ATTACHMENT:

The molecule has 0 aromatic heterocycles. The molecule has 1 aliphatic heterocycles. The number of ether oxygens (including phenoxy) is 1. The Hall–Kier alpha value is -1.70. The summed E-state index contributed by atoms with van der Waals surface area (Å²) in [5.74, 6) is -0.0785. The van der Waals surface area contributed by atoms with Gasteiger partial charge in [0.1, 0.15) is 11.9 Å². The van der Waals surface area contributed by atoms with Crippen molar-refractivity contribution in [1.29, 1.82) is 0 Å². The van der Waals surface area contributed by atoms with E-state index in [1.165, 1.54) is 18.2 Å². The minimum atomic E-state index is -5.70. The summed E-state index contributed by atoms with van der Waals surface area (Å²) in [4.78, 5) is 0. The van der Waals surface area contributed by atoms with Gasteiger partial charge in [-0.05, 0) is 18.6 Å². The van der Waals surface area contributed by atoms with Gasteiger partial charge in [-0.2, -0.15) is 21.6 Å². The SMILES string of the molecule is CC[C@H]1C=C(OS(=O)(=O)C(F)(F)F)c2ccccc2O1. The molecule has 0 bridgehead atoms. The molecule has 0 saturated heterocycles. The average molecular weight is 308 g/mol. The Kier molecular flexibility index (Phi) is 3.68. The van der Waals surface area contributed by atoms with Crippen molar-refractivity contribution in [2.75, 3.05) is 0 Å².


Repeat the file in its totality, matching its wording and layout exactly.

The molecule has 0 aromatic heterocycles. The molecule has 1 aliphatic heterocycles. The number of ether oxygens (including phenoxy) is 1. The Hall–Kier alpha value is -1.70. The summed E-state index contributed by atoms with van der Waals surface area (Å²) in [5.74, 6) is -0.0785. The van der Waals surface area contributed by atoms with Gasteiger partial charge in [0.1, 0.15) is 11.9 Å². The van der Waals surface area contributed by atoms with Crippen molar-refractivity contribution in [1.29, 1.82) is 0 Å². The van der Waals surface area contributed by atoms with E-state index in [1.165, 1.54) is 18.2 Å². The minimum atomic E-state index is -5.70. The summed E-state index contributed by atoms with van der Waals surface area (Å²) in [4.78, 5) is 0. The van der Waals surface area contributed by atoms with Gasteiger partial charge in [-0.05, 0) is 18.6 Å². The van der Waals surface area contributed by atoms with Gasteiger partial charge in [-0.2, -0.15) is 21.6 Å². The SMILES string of the molecule is CC[C@H]1C=C(OS(=O)(=O)C(F)(F)F)c2ccccc2O1. The molecule has 0 bridgehead atoms. The molecule has 0 saturated heterocycles. The average molecular weight is 308 g/mol. The Kier molecular flexibility index (Phi) is 3.68. The van der Waals surface area contributed by atoms with Crippen molar-refractivity contribution in [2.75, 3.05) is 0 Å².